Table of Contents
Future Applications of Rapid AFM Imaging
There are three key application areas that benefit from a
high-bandwidth Atomic Force Microscope (AFM) with identical data
quality, operating cost, force control and convenience of use as a
typical AFM. These can be classified under screening,
survey and dynamics. For
each of these categories, the Dimension FastScan was applied.
A survey of a material is typically undertaken to understand the
representative morphologies of a
heterogeneous, unknown sample. This is a very typical situation when
using an AFM (or any microscopy technique) on a new sample. Especially
for complicated (e.g., biomaterial) samples, the major part of imaging
time is often spent looking at enough sample surface to understand what
is important, rather than capturing the final images that represent the
sample. Covering a larger area of the sample, with enough detail and
within an acceptable amount of time enables a better, more balanced
view of the parts and their respective roles.
Applying a higher bandwidth AFM
toward this goal can be done in the
- On a rough sample, more sites can be engaged and imaged in a
shorter amount of time.
- The NanoScope software’s MIRO image overlay capability can be
utilised to keep track of all the scans within one context, and in
relation to an overview optical image.
- On a fairly flat sample, another way to survey the sample is to
capture a very large scan area with very high pixel resolution. The
data can then be zoomed into and analyzed (even without using further
tool time) and representative areas can be magnified and published.
- A key advantage of this method is that it is possible to decide
on the best scale and framing after taking all the data. The data shown
in figure 1 comprises one 16-megapixel image of a 20-micron scan range
on a PTFE polymer film, acquired in 8 minutes, with data zooms of
various interesting morphologies, as well as phase data for two of
Figure 1. 20mm,
16MP image of PTFE polymer film (left), acquired in 8 minutes.
Right: Multiple data zooms showing detail and phase data. Surveying a
sample means to explore and understand it’s representative
morphologies, and document them in publication quality images. On
sufficiently flat samples, one survey method is to take a large,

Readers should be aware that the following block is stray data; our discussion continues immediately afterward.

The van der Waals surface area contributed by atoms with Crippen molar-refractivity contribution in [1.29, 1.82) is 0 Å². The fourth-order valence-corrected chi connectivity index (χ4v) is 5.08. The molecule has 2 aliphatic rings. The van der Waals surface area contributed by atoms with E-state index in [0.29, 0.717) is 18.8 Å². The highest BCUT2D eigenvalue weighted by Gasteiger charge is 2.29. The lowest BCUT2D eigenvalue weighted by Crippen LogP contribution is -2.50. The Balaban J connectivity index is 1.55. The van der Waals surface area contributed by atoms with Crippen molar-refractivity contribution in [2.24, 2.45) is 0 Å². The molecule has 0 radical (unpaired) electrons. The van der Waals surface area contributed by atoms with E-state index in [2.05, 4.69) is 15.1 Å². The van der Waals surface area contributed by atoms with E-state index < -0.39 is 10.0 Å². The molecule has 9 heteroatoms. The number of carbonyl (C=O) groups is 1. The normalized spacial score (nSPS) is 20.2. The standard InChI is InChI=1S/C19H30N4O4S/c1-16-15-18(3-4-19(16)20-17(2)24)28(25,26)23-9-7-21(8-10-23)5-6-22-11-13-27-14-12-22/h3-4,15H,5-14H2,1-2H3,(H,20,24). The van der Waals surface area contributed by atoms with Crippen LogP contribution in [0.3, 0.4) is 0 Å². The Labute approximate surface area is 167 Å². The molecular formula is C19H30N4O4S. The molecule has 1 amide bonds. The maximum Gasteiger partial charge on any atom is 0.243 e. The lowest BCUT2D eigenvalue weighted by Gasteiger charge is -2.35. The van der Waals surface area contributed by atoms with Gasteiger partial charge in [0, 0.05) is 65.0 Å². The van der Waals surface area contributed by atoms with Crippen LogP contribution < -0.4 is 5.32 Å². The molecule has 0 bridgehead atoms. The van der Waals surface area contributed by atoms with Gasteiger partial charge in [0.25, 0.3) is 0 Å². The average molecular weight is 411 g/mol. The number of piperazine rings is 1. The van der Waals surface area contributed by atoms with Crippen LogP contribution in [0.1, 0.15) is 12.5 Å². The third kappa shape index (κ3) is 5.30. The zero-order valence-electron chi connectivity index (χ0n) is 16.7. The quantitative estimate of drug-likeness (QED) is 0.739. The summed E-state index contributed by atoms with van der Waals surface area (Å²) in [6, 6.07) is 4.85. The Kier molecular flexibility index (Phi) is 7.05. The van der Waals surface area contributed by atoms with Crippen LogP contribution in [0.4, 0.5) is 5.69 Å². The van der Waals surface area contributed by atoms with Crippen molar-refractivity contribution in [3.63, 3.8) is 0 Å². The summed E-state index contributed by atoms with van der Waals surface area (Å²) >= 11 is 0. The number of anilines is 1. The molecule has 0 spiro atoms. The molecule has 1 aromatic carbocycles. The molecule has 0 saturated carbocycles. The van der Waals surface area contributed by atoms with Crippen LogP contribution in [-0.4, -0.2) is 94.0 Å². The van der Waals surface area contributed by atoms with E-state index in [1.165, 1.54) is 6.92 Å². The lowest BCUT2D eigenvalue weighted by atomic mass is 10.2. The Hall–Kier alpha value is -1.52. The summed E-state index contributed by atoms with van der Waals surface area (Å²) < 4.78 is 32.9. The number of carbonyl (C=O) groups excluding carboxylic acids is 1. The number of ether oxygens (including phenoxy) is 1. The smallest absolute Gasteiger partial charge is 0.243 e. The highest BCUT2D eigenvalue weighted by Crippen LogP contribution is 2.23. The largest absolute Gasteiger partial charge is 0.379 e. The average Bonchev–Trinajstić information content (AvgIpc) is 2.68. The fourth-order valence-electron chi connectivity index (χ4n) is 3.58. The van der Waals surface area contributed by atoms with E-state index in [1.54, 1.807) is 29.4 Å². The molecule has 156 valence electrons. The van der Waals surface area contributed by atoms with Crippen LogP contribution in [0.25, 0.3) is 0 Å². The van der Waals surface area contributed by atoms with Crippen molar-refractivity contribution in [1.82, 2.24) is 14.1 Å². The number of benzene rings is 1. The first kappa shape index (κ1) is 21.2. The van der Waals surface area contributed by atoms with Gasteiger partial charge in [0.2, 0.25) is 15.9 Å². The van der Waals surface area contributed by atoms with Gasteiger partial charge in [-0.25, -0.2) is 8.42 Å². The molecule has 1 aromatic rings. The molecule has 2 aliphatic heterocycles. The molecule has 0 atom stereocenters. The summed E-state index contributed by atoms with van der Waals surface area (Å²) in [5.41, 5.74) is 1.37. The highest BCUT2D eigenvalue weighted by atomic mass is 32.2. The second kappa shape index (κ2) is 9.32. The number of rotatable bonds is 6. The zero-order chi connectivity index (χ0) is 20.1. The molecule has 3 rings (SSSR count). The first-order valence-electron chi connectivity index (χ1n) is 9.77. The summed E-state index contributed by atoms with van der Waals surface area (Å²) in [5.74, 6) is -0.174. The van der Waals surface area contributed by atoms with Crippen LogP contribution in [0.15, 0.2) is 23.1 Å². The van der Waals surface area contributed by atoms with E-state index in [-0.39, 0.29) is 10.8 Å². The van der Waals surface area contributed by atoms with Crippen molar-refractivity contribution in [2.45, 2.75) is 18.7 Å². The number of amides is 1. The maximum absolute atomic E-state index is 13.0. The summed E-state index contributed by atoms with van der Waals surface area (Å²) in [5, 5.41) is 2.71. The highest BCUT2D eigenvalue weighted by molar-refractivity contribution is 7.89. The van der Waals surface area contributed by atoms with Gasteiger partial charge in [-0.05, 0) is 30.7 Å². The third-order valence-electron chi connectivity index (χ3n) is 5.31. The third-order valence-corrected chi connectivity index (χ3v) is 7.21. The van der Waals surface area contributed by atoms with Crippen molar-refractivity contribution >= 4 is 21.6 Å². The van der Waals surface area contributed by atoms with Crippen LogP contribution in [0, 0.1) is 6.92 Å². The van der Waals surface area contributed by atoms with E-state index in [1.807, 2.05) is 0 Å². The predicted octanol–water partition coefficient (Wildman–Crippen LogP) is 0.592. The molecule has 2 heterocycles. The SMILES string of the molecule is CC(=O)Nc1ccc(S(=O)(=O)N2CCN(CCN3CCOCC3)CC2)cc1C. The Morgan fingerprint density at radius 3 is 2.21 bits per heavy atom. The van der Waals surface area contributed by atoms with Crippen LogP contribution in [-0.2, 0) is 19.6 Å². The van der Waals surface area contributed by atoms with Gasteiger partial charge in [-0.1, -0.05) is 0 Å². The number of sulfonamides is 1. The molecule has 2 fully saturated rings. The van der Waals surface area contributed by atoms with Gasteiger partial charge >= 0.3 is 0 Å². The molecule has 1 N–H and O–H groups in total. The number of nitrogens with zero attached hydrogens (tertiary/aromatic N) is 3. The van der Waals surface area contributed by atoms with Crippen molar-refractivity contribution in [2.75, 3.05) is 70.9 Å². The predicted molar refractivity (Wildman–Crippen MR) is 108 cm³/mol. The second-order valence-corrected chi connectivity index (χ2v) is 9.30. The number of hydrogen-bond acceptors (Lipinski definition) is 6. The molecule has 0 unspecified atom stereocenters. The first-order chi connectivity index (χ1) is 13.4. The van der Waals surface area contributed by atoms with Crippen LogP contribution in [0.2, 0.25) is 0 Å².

high-resolution scan that can be explored offline for representative
morphologies, which can then be magnified and published.
It is easy to understand the space of possible phenomena in
screening applications, however in order to understand the dependency
of an input parameter or a process parameter and a nanoscale morphology
or property must be understood and quantified. It is important to image
a number of sites on multiple samples and to effectively analyse and
quantify the property or morphology. Imaging speed is essential as also
multi-sample loading and automation, reliable operation without
intervention of the user, data management and batch image analysis are
Figure 2 shows an example of AFM
screening from the pharmaceutical
industry. Here the active pharmaceutical ingredient (API) is combined
(formulated) with an (inactive) excipient to form an amorphous solid,
with the objective of maximizing the API’s solubility after ingestion.
At room temperature, the amorphous formulation is solid (frozen) but
otherwise it would phase separate.In order to observe the possible
phase separation with bulk techniques, relatively macroscopic (~100nm)
separation and re-crystallization of the API must first occur. The
FastScan AFM can obtain the indicators of instability on a
much smaller size scale, much earlier.
Figure 2. Screen of twelve amorphous drug
formulation candidates (fractured film, 3μm
scans, five sites per candidate). Batch analysis shows material
specific roughness with tight error bars; excipients with API load are
smoother than blanks. This type screen is used to verify compound